Prosecutors have filed a new charge against Barclays Bank over cash injections from Qatar that helped rescue it during the global financial crisis.
The U.K.'s Serious Fraud Office (SFO) accused the bank of "unlawful financial assistance" over a multi-billion investment made by Qatar's sovereign wealth fund at the height of the financial crisis in 2008.
The SFO filed related charges against parent company Barclays and several former executives including ex-CEO John Varley in June 2017.
The new charge, which targets the operating bank, opens Barclays to potential penalties including the loss of licenses it needs to conduct business.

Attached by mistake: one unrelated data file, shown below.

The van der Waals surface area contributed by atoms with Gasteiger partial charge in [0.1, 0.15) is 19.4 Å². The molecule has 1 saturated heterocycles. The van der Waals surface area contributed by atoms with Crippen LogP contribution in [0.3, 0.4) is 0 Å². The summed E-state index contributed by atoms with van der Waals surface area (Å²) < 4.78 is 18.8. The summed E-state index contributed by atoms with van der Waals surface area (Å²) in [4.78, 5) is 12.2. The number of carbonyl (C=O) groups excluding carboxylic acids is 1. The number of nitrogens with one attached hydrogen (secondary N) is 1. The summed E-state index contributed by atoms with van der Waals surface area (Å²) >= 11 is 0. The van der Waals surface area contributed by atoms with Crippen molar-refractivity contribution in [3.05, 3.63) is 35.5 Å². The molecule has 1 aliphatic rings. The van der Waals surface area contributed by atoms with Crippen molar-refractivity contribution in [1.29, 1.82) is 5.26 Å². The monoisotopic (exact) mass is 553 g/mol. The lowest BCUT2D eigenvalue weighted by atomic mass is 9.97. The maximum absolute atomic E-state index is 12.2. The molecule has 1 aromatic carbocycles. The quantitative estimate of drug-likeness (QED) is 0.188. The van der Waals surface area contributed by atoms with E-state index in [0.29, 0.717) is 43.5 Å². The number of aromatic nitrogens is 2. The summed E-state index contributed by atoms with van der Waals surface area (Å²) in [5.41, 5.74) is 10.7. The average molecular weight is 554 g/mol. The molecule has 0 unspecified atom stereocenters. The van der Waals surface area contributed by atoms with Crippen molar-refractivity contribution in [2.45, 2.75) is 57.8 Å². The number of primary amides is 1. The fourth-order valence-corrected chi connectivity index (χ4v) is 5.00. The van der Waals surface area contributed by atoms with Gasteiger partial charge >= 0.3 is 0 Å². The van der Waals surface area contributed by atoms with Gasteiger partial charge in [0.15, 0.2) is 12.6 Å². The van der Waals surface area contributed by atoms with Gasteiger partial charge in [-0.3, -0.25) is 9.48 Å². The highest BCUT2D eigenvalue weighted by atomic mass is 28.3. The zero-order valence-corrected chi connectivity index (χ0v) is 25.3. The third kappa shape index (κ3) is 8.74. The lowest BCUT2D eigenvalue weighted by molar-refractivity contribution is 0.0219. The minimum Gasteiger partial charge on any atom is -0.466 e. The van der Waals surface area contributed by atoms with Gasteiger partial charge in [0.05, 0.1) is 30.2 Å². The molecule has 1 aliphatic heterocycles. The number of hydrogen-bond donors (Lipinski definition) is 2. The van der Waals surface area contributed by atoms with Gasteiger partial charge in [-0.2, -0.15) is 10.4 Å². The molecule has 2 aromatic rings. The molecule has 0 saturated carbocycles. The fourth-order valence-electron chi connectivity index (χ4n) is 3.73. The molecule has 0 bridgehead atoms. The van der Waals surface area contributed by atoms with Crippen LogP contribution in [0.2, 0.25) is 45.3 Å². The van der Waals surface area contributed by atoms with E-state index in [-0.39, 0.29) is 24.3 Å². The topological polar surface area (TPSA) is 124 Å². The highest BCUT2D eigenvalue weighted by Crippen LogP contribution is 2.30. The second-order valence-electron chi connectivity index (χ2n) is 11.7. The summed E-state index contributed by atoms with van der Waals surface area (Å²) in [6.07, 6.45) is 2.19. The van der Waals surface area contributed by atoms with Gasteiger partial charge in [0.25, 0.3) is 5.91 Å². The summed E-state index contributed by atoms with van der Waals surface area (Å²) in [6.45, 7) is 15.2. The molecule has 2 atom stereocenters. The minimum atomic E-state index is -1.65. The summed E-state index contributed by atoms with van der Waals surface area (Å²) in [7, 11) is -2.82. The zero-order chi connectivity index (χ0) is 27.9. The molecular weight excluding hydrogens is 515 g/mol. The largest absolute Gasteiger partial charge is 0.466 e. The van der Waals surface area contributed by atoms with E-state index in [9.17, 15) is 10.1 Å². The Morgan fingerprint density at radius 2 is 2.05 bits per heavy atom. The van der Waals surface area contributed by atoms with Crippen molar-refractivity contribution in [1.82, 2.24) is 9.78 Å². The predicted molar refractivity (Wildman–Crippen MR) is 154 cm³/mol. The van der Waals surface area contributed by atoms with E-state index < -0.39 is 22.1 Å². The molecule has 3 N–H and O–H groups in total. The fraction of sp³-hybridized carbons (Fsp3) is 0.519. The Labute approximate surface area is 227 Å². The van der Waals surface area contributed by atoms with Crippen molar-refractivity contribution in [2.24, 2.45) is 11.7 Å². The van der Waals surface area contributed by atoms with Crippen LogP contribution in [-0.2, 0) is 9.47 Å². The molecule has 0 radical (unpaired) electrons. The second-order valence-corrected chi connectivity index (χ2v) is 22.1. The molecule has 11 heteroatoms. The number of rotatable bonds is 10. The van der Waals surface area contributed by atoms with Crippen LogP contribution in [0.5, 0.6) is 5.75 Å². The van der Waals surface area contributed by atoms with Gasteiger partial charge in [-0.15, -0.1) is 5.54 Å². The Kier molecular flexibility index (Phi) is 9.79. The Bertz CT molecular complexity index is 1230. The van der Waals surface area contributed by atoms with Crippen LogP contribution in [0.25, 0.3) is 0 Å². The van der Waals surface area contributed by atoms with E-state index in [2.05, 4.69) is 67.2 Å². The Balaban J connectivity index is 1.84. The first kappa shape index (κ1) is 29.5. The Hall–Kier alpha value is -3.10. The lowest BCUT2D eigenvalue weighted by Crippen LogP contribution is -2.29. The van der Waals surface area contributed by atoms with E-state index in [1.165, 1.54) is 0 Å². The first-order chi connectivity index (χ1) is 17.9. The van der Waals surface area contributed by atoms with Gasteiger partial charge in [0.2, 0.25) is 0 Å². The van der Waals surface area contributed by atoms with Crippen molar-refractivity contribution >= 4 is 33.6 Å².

The bank said it would defend itself in a trial scheduled for early next year.
"Barclays does not expect there to be an impact on its ability to serve its customers and clients as a consequence of the charge having been brought," it said in a statement.
Barclays has long been dogged over its handling of investments by Qatar's sovereign wealth fund and a group of investors, which helped it avoid a taxpayer bailout as the global financial system crumbled.
Accepting government support would likely have meant increased oversight and scrutiny over executive pay.
Shortly after the 2008 investments were made, Barclays made a $3 billion loan facility available to Qatar, according to the SFO.
The Qatar Investment Authority did not immediately respond to a request for comment.
Barclays shares were 0.3% higher in London, trailing most other banks in Europe.
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